Peeling & seeding tomatoes

Garden tomatoes in season
‘Tis tomato season!

If tomatoes are in season you may want to opt for fresh over canned in recipes. And if you love tomatoes this is a great excuse to spend quality time with them. Wear an apron to protect your pretty dress from flying tomato chunks. If this is the first time you’re doing this your kitchen may end up looking like something out of the last scenes of Django Unchained. (Don’t know what I’m talking about? Go on YouTube and search for Django Unchanged shootout. WARNING: this is super duper violent so grab a stiff drink and your blanky.)

Peeling & seeding tomatoes

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    Grab an apron. This can get messy!

    Ingredients

    Instructions

    1. Bring a big pot of water to a boil. While you're waiting, get your tomatoes ready. Make a little X in the bottom of each one with a knife.
      Preparing a tomato for peeling
    2. Prepare an ice bath (just like it sounds, a big bowl of ice water) and arrange your tomato troop.
      Tomatoes waiting to be peeled
    3. Place each tomato in the boiling water for about 15 seconds, just long enough to loosen the skin. Remove them from the water with a slotted spoon and place them in the ice bath where they'll chill for just a minute or so.
      Tomatoes in ice bath
    4. The tomatoes should peel easily.
      Peeling a tomato
    5. Cut out the tough stems with a paring knife. Cut the tomatoes in half or quarters depending on the size you are working with. Place a fine mesh sieve over a bowl. Working over the sieve gently squeeze the tomatoes. Gently. I used my thumbs to scoop out the seeds.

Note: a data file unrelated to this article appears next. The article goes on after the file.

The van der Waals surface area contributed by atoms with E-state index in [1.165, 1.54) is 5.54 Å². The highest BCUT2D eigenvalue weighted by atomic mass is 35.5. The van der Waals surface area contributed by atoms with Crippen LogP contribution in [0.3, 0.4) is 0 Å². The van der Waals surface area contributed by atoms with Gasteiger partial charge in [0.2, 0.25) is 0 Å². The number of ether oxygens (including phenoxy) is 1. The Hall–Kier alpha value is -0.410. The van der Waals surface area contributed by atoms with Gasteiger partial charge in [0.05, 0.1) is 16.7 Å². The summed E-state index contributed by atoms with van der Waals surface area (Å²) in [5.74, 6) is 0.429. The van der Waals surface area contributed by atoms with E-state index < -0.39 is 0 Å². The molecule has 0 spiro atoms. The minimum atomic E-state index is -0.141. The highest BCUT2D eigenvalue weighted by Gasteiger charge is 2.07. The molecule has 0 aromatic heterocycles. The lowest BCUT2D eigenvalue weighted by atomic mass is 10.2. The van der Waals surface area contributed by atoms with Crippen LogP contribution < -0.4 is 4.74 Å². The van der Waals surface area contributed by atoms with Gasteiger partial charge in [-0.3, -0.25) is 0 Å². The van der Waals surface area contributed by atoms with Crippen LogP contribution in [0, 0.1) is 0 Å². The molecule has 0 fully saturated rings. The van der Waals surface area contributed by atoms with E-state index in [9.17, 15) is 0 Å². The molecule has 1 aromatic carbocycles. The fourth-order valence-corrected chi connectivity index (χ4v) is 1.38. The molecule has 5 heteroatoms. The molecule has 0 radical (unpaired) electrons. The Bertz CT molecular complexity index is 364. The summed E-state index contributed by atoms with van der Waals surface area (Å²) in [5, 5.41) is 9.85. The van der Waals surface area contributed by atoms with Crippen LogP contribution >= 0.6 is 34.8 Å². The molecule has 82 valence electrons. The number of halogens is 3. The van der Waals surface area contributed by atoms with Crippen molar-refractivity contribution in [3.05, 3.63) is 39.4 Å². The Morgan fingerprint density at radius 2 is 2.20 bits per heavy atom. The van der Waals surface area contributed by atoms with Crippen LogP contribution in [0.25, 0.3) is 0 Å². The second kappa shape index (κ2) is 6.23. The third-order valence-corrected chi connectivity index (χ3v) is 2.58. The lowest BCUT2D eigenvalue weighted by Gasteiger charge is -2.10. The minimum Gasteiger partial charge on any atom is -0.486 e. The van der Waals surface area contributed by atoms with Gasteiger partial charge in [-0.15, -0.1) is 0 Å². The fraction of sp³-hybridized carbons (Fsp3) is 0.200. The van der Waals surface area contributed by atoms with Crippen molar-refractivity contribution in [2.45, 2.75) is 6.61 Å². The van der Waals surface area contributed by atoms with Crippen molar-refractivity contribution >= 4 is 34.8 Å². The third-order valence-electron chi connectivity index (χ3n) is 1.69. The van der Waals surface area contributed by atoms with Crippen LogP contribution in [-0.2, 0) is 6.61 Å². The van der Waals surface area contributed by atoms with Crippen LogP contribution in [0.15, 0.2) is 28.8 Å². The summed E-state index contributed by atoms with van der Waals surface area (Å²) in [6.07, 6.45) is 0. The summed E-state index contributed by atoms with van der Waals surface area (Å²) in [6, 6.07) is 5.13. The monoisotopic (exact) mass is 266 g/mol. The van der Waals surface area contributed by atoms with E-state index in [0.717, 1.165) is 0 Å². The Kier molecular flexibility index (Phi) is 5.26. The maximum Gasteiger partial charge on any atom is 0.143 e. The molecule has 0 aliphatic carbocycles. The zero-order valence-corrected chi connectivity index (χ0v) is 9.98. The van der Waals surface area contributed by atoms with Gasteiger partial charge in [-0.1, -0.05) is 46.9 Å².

Seeding tomatoes
    6. I only separate out my juice if I need to measure it. If not, I just keep it all in the same bowl. Fine bits of pulp have probably gotten caught in your strainer with the seeds.
      Tomato pulp and seeds
    7. Using a spatula press the pulp through the mesh. You want all that yummy, garden fresh tomato. Be sure to scrape the pulp from the bottom side of the sieve into your bowl too.
      Separating the remaining pulp from the seeds
    8. Voila! You've got your tomatoes and your juice. Recipes often call for chopped tomatoes. I like to put mine in the blender and pulse for just a few seconds, or according to the recipe instructions. It's much less messy than trying to chop them on a cutting board. Be careful not to over process in the blender.
      Fresh tomato pulp

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